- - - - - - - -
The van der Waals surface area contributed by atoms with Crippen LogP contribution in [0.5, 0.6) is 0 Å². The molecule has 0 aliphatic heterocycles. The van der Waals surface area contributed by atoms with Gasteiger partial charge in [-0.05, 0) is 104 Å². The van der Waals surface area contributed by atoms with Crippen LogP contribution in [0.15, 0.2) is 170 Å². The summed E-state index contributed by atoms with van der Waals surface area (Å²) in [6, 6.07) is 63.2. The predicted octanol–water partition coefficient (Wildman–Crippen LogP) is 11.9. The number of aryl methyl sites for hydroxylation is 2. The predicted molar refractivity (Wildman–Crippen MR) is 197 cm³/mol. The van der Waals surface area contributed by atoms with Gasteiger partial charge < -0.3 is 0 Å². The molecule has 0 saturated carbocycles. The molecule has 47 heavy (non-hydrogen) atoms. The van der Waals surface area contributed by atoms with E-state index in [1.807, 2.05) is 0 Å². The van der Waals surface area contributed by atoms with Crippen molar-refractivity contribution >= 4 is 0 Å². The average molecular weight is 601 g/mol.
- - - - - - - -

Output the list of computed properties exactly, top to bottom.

The van der Waals surface area contributed by atoms with Crippen LogP contribution in [0.5, 0.6) is 0 Å². The molecule has 0 aliphatic heterocycles. The van der Waals surface area contributed by atoms with Gasteiger partial charge in [-0.05, 0) is 104 Å². The van der Waals surface area contributed by atoms with Crippen LogP contribution in [0.15, 0.2) is 170 Å². The summed E-state index contributed by atoms with van der Waals surface area (Å²) in [6, 6.07) is 63.2. The predicted octanol–water partition coefficient (Wildman–Crippen LogP) is 11.9. The number of aryl methyl sites for hydroxylation is 2. The predicted molar refractivity (Wildman–Crippen MR) is 197 cm³/mol. The van der Waals surface area contributed by atoms with Gasteiger partial charge < -0.3 is 0 Å². The molecule has 0 saturated carbocycles. The molecule has 47 heavy (non-hydrogen) atoms. The van der Waals surface area contributed by atoms with E-state index in [1.807, 2.05) is 0 Å². The van der Waals surface area contributed by atoms with Crippen molar-refractivity contribution >= 4 is 0 Å². The average molecular weight is 601 g/mol.